Garden Daybook 3/27/14

spring garden 400

From  The Gardener’s Way – A Daybook of Acts and Affirmations, by Maureen Gilmer, comes this  old Scottish prayer: “O Lord who painteth the petal of the Polyanthus purple, shine down in all thy power.”  I don’t know about other gardeners but I want to point my hands and eyes to the heavens and repeat this prayer over and over. Puhleeze, will you PLEASE shine down in all your power and warm the air, the soil, and my garden!! As of today the ground is  ever so slowly defrosting and the snow is still drifted across the back yard.  But . . . a garden walk proves to me that spring is inevitable. I found  definite signs that winter is slowly losing it’s battle.

perennial leeks2 3 26 14 400

Perennial leeks are one of the first vegetables to show spring growth in my garden. I planted a row of them in a raised bed last October. Each leek put down roots and multiplied before the ground froze. The 15 small plants laying on the ground grew from a single, fall planted leek.  As soon as the soil is workable I will plant out a few rows of these leeks, spacing them about 3 inches apart. I can pull the leeks any time – they are good at any size. As the spring planted leeks mature, you will find that the “mother leek” will send up several small leeks around her.   These are the leeks that I will replant again next October. Free leeks! Plant a row of perennial leeks in the fall and by early spring you will have enough for your garden and enough to share.

garlic 2 23 14 400

Every spring, when I grow weary of the cold and snow, I go into the garden and look for emerging garlic.  One day I find nothing and the next I find that the garlic leaves are up and worshipping the sun. The ground is still cold and looks frozen but garlic roots know spring when they feel it. This garlic was also planted last October when the cloves pushed roots and settled themselves down for our long Ohio winter. Long before I was thinking spring the garlic was growing.

spring sedum 400

Sedums look ready for spring before winter sets in. The picture shows Live Forever or ‘Sedum telephium’ in the early spring. When the foliage dies down in the fall the new growth for next spring is already evident. Most Sedums have the same habit. I find that it is best to cut the old growth away in the fall or in very early spring to prevent damaging spring growth.

sedum in winter 400

I leave the spent flower heads on my tall Sedums  over the winter because their “platform” flower heads hold snow so beautifully. I like to look out into my winter garden and watch snow collecting on the spent flower heads. They are my architecture in the winter garden.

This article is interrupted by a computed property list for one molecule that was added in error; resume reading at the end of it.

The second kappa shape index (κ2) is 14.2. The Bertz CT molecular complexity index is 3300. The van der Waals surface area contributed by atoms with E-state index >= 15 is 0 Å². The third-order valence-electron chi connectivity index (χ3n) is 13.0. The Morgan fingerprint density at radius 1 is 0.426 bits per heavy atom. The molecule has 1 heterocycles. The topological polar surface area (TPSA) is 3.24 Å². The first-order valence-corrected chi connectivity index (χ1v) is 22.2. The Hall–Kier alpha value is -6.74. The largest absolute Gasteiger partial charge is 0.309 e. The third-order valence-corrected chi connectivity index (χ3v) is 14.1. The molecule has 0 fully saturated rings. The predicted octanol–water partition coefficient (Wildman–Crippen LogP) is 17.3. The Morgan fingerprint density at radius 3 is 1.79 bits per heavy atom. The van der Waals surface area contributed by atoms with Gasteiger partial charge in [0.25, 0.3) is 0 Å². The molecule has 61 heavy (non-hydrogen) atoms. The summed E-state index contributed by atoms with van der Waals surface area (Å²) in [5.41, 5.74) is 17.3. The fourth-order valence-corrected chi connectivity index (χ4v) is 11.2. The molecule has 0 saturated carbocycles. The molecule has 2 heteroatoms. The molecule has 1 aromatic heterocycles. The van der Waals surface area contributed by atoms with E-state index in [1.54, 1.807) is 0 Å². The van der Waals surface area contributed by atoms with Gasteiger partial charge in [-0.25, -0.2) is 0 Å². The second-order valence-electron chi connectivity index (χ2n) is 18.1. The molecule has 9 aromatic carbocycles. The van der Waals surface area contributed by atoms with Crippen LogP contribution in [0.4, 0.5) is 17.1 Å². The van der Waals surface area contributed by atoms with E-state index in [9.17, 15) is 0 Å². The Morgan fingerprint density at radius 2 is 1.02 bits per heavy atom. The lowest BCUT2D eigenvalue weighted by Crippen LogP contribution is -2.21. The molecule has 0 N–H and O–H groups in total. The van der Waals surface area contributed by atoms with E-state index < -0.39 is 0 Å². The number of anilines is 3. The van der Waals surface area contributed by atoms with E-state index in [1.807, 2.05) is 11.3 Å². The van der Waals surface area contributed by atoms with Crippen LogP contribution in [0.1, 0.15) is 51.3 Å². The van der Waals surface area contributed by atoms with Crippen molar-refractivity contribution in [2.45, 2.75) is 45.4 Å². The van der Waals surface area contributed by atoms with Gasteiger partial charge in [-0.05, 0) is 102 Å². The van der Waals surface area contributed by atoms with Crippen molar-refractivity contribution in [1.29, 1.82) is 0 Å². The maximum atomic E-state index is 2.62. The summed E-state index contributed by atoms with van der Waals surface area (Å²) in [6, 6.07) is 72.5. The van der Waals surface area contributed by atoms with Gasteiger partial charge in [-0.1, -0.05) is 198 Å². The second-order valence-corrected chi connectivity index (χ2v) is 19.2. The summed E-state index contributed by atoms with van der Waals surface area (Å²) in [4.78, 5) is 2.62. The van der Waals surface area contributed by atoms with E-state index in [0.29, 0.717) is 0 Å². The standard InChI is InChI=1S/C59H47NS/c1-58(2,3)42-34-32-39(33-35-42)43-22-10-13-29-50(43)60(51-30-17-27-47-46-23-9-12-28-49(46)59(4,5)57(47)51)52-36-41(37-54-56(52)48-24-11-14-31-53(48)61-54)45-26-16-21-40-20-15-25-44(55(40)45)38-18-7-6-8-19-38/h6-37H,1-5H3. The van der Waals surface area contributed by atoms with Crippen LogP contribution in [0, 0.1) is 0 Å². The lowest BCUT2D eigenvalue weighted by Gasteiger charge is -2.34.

sorrel 3 23 14 400

Sorrel is another early spring surprise. It is an easily grown  perennial spread by underground roots. Get it started and you will have it forever.  Plant sorrel in a bed of its own or in a large container so it doesn’t run rampant through your garden.  You can pick sorrel anytime after the leaves start growing. Sorrel soup is a springtime classic or rub olive oil and salt and pepper on a whole chicken and stuff the cavity with sorrel leaves and garlic before baking.

chamomile 3 23 14 400

My camomile – Matricaria chamomilla  or German camomile – is turning green and poking through fallen leaves in the herb garden. Camomile is a hardy annual meaning that as the flowers mature, they drop seeds that winter over and germinate early the following spring. Sometimes the seeds germinate in the fall and, if the tiny plants are protected by leaves and or snow, they might winter over and begin growth the following spring. I planted seed one time, years ago, and every spring I have a beautiful bed of Camomile for my tea. I dry the flower heads and steep them for a calming tea.

chamomile 400

If you have been hiding inside to avoid the cold and snow now is the time to get out into your gardens and see what is happening. Surprises await you!!

Hey from the farm,
Fran     The Country Cousin



































































































































































































































































































































































































































































































































































































































































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